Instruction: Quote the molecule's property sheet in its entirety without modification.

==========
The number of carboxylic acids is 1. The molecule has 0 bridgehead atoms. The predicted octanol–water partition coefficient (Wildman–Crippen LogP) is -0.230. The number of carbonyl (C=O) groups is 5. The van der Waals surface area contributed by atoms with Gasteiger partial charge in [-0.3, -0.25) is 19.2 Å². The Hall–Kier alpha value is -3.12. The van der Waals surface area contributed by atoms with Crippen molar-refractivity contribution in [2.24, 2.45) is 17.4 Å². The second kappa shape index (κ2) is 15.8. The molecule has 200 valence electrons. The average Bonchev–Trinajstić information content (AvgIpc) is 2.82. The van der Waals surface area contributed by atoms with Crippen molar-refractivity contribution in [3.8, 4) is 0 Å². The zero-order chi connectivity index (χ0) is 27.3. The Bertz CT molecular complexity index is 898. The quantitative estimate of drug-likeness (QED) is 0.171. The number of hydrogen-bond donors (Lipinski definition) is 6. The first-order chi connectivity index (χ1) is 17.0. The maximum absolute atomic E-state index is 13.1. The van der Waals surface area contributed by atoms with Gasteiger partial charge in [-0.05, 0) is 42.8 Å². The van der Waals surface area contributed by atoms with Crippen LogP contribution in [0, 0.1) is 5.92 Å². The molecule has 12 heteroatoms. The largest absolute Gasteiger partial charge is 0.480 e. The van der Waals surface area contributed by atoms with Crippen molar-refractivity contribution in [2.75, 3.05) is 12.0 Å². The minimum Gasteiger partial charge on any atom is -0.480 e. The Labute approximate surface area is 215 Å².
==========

The number of carboxylic acids is 1. The molecule has 0 bridgehead atoms. The predicted octanol–water partition coefficient (Wildman–Crippen LogP) is -0.230. The number of carbonyl (C=O) groups is 5. The van der Waals surface area contributed by atoms with Gasteiger partial charge in [-0.3, -0.25) is 19.2 Å². The Hall–Kier alpha value is -3.12. The van der Waals surface area contributed by atoms with Crippen molar-refractivity contribution in [2.24, 2.45) is 17.4 Å². The second kappa shape index (κ2) is 15.8. The molecule has 200 valence electrons. The average Bonchev–Trinajstić information content (AvgIpc) is 2.82. The van der Waals surface area contributed by atoms with Crippen molar-refractivity contribution in [3.8, 4) is 0 Å². The zero-order chi connectivity index (χ0) is 27.3. The Bertz CT molecular complexity index is 898. The quantitative estimate of drug-likeness (QED) is 0.171. The number of hydrogen-bond donors (Lipinski definition) is 6. The first-order chi connectivity index (χ1) is 17.0. The maximum absolute atomic E-state index is 13.1. The van der Waals surface area contributed by atoms with Gasteiger partial charge in [-0.05, 0) is 42.8 Å². The van der Waals surface area contributed by atoms with Crippen LogP contribution in [0, 0.1) is 5.92 Å². The molecule has 12 heteroatoms. The largest absolute Gasteiger partial charge is 0.480 e. The van der Waals surface area contributed by atoms with Crippen molar-refractivity contribution in [2.75, 3.05) is 12.0 Å². The minimum Gasteiger partial charge on any atom is -0.480 e. The Labute approximate surface area is 215 Å².